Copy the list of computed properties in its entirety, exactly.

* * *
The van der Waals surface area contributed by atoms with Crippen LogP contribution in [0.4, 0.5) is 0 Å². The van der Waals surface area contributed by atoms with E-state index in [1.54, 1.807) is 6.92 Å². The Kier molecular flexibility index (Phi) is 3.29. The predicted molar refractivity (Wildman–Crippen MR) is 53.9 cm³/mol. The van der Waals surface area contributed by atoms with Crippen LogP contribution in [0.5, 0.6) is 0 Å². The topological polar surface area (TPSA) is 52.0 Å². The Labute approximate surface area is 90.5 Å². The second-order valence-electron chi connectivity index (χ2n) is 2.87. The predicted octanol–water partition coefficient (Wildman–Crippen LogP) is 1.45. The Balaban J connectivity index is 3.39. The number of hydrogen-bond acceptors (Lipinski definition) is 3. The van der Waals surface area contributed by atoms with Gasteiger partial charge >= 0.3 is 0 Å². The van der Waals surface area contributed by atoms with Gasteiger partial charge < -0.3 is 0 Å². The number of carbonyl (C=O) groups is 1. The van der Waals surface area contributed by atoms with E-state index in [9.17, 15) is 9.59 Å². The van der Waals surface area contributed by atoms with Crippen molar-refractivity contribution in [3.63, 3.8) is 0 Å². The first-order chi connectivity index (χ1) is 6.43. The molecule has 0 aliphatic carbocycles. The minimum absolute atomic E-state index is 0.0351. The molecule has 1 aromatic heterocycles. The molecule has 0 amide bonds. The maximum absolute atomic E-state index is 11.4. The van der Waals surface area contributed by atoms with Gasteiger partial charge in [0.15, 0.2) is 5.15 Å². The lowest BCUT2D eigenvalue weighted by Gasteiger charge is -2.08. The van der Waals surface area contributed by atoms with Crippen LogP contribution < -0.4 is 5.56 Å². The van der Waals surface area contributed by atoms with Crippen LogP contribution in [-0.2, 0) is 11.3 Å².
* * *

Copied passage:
The van der Waals surface area contributed by atoms with Crippen LogP contribution in [0.4, 0.5) is 0 Å². The van der Waals surface area contributed by atoms with E-state index in [1.54, 1.807) is 6.92 Å². The Kier molecular flexibility index (Phi) is 3.29. The predicted molar refractivity (Wildman–Crippen MR) is 53.9 cm³/mol. The van der Waals surface area contributed by atoms with Crippen LogP contribution in [0.5, 0.6) is 0 Å². The topological polar surface area (TPSA) is 52.0 Å². The Labute approximate surface area is 90.5 Å². The second-order valence-electron chi connectivity index (χ2n) is 2.87. The predicted octanol–water partition coefficient (Wildman–Crippen LogP) is 1.45. The Balaban J connectivity index is 3.39. The number of hydrogen-bond acceptors (Lipinski definition) is 3. The van der Waals surface area contributed by atoms with Gasteiger partial charge >= 0.3 is 0 Å². The van der Waals surface area contributed by atoms with Gasteiger partial charge < -0.3 is 0 Å². The number of carbonyl (C=O) groups is 1. The van der Waals surface area contributed by atoms with E-state index in [9.17, 15) is 9.59 Å². The van der Waals surface area contributed by atoms with Crippen molar-refractivity contribution in [3.63, 3.8) is 0 Å². The first-order chi connectivity index (χ1) is 6.43. The molecule has 0 aliphatic carbocycles. The minimum absolute atomic E-state index is 0.0351. The molecule has 1 aromatic heterocycles. The molecule has 0 amide bonds. The maximum absolute atomic E-state index is 11.4. The van der Waals surface area contributed by atoms with Gasteiger partial charge in [0.15, 0.2) is 5.15 Å². The lowest BCUT2D eigenvalue weighted by Gasteiger charge is -2.08. The van der Waals surface area contributed by atoms with Crippen LogP contribution < -0.4 is 5.56 Å². The van der Waals surface area contributed by atoms with Crippen LogP contribution in [-0.2, 0) is 11.3 Å².